It's not just about the tools though. Concerns have been raised about the government's inadequate training plans for teachers, and the risks of simplifying coding into procedural building blocks rather than conceptualising it as a new 21st century skill.

Mixed signals

The problem is that we're getting our coding metaphors mixed up. Editor at Mother Jones, Tasneem Raja, argues that good coders are like good cooks who are able to create creative dishes out of some basic ingredients. Others compare coding to music and composing, there is a rhythm and melody to it. Another popular metaphor is that of poetry and art.

There are some important similarities between these metaphors: they all share the notion of working steadily towards proficiency. Those who code daily for hours are likely to be those who will be good at it. All three metaphors also implicitly point to audience awareness: a musician, poet or cook derive great delight from those they "code" for.

Code for and with the community

Another way of looking at coding is that of creating a story, built by a community. If we characterise coding in this way, we move the concept beyond linear code-writing to multi-dimensional coding, co-created by multiple authors, who actively make as well as consume the code.

Seeing coding as community-story projects can help answer questions around how to educate and foster a generation that loves coding rather than teaching a set of skills demanded by employers. It moves us to conceptualising coding as part of computing science which can be taught without touching a computer and which needs to be taught differently to different age groups.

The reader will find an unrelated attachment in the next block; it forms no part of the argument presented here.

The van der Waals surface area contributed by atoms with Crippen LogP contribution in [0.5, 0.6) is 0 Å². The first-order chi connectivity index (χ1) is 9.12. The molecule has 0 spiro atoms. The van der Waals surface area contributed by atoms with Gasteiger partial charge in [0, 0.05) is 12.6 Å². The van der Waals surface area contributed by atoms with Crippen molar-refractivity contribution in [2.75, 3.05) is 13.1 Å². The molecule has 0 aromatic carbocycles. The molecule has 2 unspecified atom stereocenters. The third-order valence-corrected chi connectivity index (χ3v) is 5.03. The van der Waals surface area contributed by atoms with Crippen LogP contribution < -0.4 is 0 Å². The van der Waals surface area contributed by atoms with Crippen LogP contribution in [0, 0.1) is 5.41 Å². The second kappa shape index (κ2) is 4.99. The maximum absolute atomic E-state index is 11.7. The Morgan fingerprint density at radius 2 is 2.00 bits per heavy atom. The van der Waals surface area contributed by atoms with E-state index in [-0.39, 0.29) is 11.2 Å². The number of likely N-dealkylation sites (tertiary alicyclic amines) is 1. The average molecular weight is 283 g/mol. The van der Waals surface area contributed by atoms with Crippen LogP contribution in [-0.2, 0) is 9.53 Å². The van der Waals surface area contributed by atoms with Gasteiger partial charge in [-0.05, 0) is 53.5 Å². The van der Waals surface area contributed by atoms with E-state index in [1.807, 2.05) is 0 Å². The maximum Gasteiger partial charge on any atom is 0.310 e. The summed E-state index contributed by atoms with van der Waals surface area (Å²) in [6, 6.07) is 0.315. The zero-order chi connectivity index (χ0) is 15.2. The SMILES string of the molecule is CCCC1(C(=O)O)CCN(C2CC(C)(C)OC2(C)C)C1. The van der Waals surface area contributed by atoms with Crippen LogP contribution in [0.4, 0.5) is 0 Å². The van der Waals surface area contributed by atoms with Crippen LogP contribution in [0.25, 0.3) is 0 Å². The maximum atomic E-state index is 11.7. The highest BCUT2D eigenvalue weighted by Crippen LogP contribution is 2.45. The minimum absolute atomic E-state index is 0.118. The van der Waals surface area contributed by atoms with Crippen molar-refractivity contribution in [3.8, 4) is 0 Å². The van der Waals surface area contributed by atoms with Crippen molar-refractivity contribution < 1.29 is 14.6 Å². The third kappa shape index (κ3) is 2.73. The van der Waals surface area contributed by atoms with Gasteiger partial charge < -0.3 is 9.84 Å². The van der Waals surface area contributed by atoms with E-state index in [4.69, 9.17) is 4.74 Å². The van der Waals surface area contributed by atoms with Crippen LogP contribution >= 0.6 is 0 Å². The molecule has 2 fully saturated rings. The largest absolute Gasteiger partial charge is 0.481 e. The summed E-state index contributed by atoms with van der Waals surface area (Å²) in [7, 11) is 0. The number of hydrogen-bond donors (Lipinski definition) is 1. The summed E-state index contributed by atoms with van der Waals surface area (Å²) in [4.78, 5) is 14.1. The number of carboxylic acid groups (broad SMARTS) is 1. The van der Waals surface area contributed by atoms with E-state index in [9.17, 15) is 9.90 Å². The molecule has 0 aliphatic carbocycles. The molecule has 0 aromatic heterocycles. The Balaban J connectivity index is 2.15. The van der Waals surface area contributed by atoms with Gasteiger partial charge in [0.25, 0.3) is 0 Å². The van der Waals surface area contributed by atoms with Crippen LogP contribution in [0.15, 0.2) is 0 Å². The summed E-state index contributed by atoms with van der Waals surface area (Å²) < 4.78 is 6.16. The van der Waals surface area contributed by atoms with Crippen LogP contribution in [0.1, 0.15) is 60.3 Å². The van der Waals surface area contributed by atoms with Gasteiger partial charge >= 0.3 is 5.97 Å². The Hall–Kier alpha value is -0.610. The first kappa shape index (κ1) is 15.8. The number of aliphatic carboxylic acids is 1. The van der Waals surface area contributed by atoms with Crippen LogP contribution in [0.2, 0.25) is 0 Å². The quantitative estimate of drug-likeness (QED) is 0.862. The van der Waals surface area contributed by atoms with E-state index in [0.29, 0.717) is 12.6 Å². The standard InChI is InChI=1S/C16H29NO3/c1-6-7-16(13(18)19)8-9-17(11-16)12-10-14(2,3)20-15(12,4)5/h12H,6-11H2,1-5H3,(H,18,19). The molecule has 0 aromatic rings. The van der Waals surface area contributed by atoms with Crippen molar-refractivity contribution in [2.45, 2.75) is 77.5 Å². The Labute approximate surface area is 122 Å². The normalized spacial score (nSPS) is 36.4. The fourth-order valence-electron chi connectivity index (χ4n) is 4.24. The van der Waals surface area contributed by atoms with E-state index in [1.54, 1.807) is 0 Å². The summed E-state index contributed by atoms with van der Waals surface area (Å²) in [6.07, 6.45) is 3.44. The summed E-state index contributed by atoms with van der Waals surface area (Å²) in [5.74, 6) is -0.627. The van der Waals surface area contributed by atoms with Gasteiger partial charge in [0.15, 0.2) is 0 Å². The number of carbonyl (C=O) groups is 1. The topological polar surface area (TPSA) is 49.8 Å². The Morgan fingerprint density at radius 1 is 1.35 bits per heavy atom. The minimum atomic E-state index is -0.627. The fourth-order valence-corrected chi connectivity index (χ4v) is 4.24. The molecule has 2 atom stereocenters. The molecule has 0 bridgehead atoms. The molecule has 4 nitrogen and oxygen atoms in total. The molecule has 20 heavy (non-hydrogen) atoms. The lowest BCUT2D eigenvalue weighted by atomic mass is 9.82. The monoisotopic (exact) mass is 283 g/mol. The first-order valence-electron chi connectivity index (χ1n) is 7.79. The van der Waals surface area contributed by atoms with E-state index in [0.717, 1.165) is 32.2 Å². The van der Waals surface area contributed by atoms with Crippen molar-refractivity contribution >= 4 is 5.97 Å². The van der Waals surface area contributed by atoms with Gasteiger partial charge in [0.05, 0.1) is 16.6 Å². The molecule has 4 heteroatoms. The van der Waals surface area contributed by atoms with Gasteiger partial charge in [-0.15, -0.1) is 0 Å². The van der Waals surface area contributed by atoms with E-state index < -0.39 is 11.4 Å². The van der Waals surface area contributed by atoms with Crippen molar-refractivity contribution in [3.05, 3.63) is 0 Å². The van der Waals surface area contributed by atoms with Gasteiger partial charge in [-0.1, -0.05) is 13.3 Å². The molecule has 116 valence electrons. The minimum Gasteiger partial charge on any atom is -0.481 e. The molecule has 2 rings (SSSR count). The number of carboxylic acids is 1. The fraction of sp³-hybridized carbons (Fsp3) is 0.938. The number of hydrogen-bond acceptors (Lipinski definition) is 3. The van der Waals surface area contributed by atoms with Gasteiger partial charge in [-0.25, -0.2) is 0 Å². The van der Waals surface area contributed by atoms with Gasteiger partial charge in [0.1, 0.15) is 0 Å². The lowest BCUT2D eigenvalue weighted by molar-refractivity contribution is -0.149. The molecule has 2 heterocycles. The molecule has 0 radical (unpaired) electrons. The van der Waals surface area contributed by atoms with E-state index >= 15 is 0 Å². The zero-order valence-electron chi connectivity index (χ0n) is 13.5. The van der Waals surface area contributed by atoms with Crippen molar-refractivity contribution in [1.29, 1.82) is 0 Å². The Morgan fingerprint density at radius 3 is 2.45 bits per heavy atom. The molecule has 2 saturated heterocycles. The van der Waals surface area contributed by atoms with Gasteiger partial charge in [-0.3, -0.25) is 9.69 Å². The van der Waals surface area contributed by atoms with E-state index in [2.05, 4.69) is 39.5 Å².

Importantly, it implies that children and teachers have to collaborate to use online tools together. Teachers could code apps and websites with the children, for various contexts of use. We need more examples of apps which are innovative and meet specific needs, like we saw with the Devonport High School for Boys app, created by Plymouth students aged 14 and 15 for students, staff and parents to communicate better with each other.

Similarly, a group of students across year groups could collaborate on coding projects, borrow ideas and re-purpose them.

The power of the right metaphor

Seeing coding in this way might provoke a society-wide dialogue about empowering more people to become involved in the creation of the content they would like to see in the digital sphere. It could inspire politicians, the private sector or not-for-profit organisations to support free coding lessons to parents, grandparents and the general public, and so avoid widening the cross-generational digital divide even further.

It could also provide an accessible way in which to demonstrate the need for gender and racial diversity in the coding industry. With a new generation of community coders, we are less likely to see social software applications designed for and by predominantly young urban white men.

Metaphors have the power to create realities we would like to see. If we are ever to reduce the cross-generational gap in digital skills we have been experiencing since 1990s and the digital divides within generations on the rise since the early 2000s, using the metaphor of community storytelling seems like a good one.

(Originally published on The Conversation, September 2014)

Contact Natalia and request full-texts of her other articles here: